The work is critical because no FDA-approved treatment exists to prevent tissue damage following reperfusion. Identifying a new mechanism for the injury would provide potential targets for drug development, Dr. Wu said. So for instance, he said, after an initial stroke a new intravenously administered drug selectively targeting endothelial cells in the brain’s microvessels might stop further harmful swelling of the brain caused by stroke.

Defining molecular control of “leaky gut” in severe burn trauma

A second grant from the U.S. Department of Veterans Affairs funds Dr. Wu’s studies to define the underlying molecular mechanisms of leaky guts induced by traumatic injury associated with thermal (fire, scald or chemical) burns.  Massive burn trauma is a significant cause of injury and death in American soldiers. With a $960,000 VA Merit Award, Dr. Wu focuses on how intestinal epithelial barrier damage happens during severe burns, with the aim of developing targeted therapies to prevent posttraumatic complications.  In particular, he is working to determine the pathways by which the protein palmitoylation in gut epithelial cells are stimulated by burn injury.


Epithelial cells line the interior of the small intestines, and after severe burn injury, this protective epithelial barrier commonly breaks down, causing bacteria and toxins to flow from the intestine into the circulating blood.  The result of this abnormal epithelial permeability, or “leaky gut,” can be deadly if sepsis ensues – a bacterial infection in the bloodstream sets up a body-wide inflammatory response leading to multiple organ failure.

While the role gut barrier failure plays in posttraumatic complications is well recognized, its cellular and molecular mechanisms remain poorly understood.  Currently, pushing IV fluids to help prevent hypovolemic shock and administering antibiotics and anti-inflammatories are the only therapies, mostly supportive, Dr. Wu said.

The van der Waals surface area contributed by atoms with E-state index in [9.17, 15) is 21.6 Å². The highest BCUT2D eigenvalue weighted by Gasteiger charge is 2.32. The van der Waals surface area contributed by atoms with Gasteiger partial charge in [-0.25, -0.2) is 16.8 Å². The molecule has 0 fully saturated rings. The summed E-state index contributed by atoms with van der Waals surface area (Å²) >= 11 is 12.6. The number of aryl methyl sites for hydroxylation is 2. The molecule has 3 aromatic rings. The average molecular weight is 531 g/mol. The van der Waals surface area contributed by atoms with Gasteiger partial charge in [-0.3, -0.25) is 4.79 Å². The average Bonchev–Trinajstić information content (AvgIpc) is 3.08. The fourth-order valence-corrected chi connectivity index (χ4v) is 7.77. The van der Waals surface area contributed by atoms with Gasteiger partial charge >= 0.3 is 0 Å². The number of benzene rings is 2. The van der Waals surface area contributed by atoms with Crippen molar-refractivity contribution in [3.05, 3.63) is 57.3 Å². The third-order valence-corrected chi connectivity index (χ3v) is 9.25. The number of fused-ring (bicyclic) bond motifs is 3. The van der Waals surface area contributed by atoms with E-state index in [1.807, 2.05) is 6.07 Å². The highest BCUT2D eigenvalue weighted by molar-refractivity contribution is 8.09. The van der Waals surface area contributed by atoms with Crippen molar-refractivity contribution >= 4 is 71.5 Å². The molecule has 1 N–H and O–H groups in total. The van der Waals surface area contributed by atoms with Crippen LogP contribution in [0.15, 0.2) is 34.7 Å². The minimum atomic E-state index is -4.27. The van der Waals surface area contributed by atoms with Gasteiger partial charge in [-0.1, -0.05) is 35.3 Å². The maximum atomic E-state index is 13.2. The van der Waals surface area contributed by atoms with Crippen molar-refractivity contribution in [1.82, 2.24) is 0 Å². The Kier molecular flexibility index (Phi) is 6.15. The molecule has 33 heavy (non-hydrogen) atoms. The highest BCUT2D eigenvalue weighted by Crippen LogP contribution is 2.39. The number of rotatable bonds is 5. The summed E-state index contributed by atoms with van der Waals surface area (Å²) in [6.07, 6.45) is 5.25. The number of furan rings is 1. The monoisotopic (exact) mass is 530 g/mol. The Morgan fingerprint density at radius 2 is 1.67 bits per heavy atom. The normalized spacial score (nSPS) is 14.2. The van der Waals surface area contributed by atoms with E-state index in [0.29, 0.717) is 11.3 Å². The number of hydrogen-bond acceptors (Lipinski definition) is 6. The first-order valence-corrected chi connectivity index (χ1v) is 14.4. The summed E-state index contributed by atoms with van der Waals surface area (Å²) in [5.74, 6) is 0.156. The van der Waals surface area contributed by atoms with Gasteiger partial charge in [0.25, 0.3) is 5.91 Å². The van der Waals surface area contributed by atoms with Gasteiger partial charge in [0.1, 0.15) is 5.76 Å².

“More effective early therapeutic interventions to prevent leaky gut and systemic inflammatory response will be key to preventing sepsis,” he added, whether in soldiers with trauma or VA patients with inflammatory bowel diseases.

From industry to academia

Dr. Wu joined USF Health and the Haley VA Hospital in 2011.  He came from Sacramento, Calif, where he was an associate professor of surgery at the University of California at Davis School of Medicine and a research physiologist at Sacramento VA Medical Center.   Previously, Dr. Wu was a faculty member in the Department of Medical Physiology at Texas A&M University Health Science Center. He screened pharmaceutical compounds as a toxicologist in a biotechnology laboratory before joining Texas A&M, moving from industry to academia in 1995.


Dr. Wu received his MD degree from Second Military Hospital in Shanghai, China, and conducted an internship at Shanghai Second Hospital.

One of his earliest and most highly cited studies, published in the American Journal of Physiology (1996), was first to report nitric oxide’s role in contributing to cardiovascular injury. The study showed an increase in nitric oxide induces vascular endothelial growth factor (VEGF) to promote leakage in tiny coronary veins.

Another more recent study in Shock (2012) provided direct evidence that thermal burn injury causes intestinal barrier disruption and inflammation characterized by intestinal mucosal permeability (leakage) and an infiltration of immune system cells known as neutrophils.

Something you may not know about Dr. Wu:

He loves deep-sea fishing. Dr. Wu has fished for sharks off the Golf coast of Texas, rockfish off the Pacific coast of California, and grouper off the west coast of Florida.

Dr. Wu is a member of the USF Health Heart Institute. His team’s work has broad implications for a variety of conditions including stroke, heart attack, thrombosis, sepsis, trauma or other inflammatory diseases associated with microvascular injury.

Photos by Eric Younghans, USF Health Communications and Marketing